Review: Denzel Washington Keeps 'Flight' From Crashing & Burning
by Jeremy Kirk
November 2, 2012
It's been a while since Robert Zemeckis shot actors without motion-capture balls all over their bodies, and the time away is showing. With Flight, the director takes to live action filmmaking for the first time since 2000's Cast Away, a heavy-handed drama that worked mostly because of its central performance. Flight is another heavy-handed drama that works mostly because of its central performance, that being Denzel Washington taking on a role that calls for him to be fearless. He nails it, and what mostly feels like a misguided tale of addiction ends up a showcase for one of our finest working actors.
Washington plays Whip Whitaker, a commercial airline pilot who, when we first see him, awakens to a hotel room full of empty bottles and just a little nose powder to take the edge off. We then see Whitaker piloting an airline, the same day but after he's had a cup of coffee and an impromptu screwdriver. Then we see Whitaker perform the impossible, as the plane he's flying breaks mid-flight, and the pilot's quick reflexes and even quicker thinking inverts the plane, lands it relatively safely in an empty field, and saves 96 of the 102 lives on board. But those six lives have to be accounted for, and Whitaker's substance abuse is the last thing he wants to come to light.
A heavy burden lay at the feet of whichever actor took on the lead role in Flight, not just for the scenes of rampant alcoholism and the craziness that ensues from that. Whitaker is a hero in this film, a man who's actions have saved lives and is viewed as a saint by some. However, John Gattins' screenplay makes every effort in having you root against Whitaker, his flaws making themselves known at such a destructive pace that you find yourself wanting to see him fail. Whitaker is a character immersed in the gray area between good and bad that you can't help but think Flight wasn't written with this much glorification of the subject its working against. That being alcoholism.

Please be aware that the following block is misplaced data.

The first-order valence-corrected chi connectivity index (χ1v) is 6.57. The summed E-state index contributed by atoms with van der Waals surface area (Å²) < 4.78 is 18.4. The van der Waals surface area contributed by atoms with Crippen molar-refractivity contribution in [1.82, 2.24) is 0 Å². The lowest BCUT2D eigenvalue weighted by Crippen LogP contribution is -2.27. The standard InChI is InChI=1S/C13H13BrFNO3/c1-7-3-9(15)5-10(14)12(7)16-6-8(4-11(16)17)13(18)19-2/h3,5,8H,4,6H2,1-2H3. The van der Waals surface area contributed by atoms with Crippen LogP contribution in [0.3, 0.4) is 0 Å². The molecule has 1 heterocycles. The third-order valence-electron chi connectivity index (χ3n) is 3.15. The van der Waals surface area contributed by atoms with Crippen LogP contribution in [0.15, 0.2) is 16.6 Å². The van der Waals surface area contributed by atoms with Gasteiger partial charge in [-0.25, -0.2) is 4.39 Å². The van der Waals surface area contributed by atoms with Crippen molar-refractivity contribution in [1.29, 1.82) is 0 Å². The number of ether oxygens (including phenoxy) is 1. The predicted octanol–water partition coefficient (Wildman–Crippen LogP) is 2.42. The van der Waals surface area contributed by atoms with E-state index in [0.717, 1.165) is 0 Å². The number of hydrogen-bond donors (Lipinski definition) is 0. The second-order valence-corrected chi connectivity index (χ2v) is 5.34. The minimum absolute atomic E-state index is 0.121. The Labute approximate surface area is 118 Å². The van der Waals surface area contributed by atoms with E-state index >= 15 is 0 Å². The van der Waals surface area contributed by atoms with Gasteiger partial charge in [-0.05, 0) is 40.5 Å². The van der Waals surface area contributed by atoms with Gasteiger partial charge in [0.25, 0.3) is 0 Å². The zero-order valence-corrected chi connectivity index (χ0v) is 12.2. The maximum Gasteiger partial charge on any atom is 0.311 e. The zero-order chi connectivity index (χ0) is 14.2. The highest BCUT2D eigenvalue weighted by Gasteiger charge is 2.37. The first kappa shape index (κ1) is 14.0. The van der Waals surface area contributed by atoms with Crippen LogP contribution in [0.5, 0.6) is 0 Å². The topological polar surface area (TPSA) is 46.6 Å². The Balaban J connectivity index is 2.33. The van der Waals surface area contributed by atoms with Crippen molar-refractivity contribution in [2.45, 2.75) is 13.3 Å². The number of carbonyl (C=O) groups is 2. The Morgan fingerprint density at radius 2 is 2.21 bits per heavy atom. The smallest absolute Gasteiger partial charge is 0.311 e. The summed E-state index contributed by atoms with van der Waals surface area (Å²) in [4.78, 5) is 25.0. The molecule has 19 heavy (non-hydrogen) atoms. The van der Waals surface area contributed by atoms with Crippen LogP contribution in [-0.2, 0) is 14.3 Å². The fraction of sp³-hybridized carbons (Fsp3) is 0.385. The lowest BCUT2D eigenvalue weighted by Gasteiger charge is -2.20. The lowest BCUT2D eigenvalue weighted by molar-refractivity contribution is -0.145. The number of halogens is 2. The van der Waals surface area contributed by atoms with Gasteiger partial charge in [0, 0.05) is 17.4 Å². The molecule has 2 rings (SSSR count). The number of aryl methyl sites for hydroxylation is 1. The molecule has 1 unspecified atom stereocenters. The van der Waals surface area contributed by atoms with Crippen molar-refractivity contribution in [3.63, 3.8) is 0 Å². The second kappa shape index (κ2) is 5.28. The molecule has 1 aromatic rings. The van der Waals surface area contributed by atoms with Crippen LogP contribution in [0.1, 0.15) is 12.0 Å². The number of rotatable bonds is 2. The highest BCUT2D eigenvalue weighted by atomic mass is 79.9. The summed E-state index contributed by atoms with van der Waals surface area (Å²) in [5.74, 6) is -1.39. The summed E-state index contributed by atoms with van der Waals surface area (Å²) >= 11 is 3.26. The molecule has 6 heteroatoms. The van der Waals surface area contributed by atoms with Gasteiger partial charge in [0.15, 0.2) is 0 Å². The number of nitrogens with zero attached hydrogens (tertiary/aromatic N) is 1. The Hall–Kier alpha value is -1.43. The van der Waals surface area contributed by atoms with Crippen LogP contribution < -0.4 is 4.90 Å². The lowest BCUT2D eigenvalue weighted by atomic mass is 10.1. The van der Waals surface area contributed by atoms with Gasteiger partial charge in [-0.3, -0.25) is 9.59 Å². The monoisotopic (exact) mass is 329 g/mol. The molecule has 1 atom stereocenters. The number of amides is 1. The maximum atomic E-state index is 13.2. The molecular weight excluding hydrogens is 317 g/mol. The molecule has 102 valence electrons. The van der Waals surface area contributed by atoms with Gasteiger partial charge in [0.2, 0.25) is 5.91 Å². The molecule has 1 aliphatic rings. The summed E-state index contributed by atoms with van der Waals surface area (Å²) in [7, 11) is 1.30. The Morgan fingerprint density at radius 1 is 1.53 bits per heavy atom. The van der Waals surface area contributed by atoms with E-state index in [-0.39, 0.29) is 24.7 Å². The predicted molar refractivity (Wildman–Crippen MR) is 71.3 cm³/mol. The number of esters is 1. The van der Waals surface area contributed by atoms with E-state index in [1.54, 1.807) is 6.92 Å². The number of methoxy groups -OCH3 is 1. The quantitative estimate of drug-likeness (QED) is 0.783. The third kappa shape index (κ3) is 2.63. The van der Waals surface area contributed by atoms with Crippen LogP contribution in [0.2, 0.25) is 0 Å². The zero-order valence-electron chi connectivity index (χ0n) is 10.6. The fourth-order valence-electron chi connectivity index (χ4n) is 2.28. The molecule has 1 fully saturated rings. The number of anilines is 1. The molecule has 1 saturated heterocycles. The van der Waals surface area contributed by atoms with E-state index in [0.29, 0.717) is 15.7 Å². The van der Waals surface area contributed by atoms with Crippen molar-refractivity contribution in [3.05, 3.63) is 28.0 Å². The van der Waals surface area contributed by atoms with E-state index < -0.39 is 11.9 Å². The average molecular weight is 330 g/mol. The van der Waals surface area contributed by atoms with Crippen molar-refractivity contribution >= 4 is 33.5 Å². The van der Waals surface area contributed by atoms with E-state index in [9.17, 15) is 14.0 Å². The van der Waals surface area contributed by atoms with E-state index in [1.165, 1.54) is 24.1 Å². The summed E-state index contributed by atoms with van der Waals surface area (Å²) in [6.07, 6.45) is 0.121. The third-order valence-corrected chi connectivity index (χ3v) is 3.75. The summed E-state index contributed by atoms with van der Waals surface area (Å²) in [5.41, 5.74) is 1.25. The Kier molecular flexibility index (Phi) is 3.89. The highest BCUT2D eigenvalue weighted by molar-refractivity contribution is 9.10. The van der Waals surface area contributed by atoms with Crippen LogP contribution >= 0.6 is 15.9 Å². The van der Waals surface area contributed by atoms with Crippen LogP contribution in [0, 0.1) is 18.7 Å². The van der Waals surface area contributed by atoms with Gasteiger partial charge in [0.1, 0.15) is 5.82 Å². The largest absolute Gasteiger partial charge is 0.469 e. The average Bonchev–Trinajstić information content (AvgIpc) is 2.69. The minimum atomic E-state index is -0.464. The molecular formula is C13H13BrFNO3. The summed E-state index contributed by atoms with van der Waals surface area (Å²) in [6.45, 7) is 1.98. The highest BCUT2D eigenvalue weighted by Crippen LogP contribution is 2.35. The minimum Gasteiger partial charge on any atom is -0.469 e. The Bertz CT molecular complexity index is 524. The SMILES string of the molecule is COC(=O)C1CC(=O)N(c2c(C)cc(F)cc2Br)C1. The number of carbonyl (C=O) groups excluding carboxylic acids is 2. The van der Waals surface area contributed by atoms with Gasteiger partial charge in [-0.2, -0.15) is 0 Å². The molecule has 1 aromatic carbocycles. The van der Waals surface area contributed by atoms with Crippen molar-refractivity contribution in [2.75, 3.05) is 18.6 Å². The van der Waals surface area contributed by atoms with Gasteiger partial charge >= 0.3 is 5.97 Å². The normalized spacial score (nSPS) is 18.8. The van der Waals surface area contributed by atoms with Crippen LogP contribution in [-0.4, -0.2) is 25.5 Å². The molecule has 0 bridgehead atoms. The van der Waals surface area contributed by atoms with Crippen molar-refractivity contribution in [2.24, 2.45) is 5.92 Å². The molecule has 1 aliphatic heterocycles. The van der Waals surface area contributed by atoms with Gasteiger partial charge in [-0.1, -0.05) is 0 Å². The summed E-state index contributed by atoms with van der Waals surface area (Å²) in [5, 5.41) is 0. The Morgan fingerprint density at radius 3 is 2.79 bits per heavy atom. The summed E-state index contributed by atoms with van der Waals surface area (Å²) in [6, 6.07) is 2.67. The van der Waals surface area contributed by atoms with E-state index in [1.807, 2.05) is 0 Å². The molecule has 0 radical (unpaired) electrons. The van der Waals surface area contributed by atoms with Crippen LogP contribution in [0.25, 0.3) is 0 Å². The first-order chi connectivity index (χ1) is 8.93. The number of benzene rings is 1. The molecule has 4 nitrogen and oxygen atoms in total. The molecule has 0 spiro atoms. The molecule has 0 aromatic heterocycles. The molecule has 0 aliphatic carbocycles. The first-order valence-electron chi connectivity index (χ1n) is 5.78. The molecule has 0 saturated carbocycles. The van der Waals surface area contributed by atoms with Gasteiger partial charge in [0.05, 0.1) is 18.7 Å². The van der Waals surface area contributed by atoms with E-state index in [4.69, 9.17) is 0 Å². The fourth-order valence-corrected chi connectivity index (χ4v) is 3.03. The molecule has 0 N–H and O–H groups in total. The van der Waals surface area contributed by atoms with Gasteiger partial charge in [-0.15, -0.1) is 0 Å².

God love Robert Zemeckis for what he's been able to accomplish thus far in his career. Even his recent years digging into the limitless possibilities motion capture photography has to offer were interesting in their less-than-stellar results. Flight, on the other hand, does little interesting past the incredibly suspenseful opening moments with the plane crash. As with Cast Away, he does a find job putting you in cabin as its going down, the mixture of camerawork and finely placed special effects creating a genuine depiction of such an event. From there, though, the styles and moods shift between denigrating Whitaker's actions and making drinking and doing drugs the coolest activities on the planet. By the time the film's love interest, played with sturdiness by Kelly Reilly, takes Whitaker to an AA meeting, we're checked out right along with him.
While we're on the subject of secondary cast, this film offers some quirky turns in oddly enthralling characters not the least of which is John Goodman as Whitaker's best friend and dealer. Goodman doesn't hide behind his sunglasses and ponytail but embraces the tackiness of his character's sense of style. Don Cheadle and Bruce Greenwood are always solid, nothing new with their performances here as members of Whitaker's defense team once it becomes apparent he might be looking at time in jail. James Badge Dale comes and goes all too quickly as a cancer patient Whitaker meets in the hospital, a scene that could easily have found its way onto the cutting room floor, thankfully saved if for nothing else than to see Dale give it his all.
Flight, as well as those who see it, is also fortunate to have an actor like Washington taking on the central role here, though, that burden of making a hero appear flawed not something new for the Oscar winner. But Washington bounces back and forth between the two roles with a much smoother glide than the film's director. While the scenery and tone of the film are pushing and pulling your mindset without grace, its Washington you can continuously fall back on and observe. He plays weak as well as strong, angry as well as drunken and oblivious, and each new emotion the actor crafts in this character's guise edges the film just a little higher than it is. By the time the film's hokier-than-thou denouement comes around, Washington is required to drop all guards, and his delivery of some lame lines help raise the bar exponentially.
It's easy to say, but Washington is the only reason Flight every really gets off the ground. A harrowing crash sequence followed by two hours of substance abuse drama needs strong hands to mold it into something completely worthwhile, and Zemeckis' skill in creating compelling drama may very well have been lost at sea with poor Wilson. It's not that Flight has absolutely nothing new to say about the subject at hand, but having Denzel Washington as the man to deliver that message is the one, true gift this film has. We can at least be thankful he wasn't wearing tiny, motion-capture balls when delivering that message.
Jeremy's Rating: 6 out of 10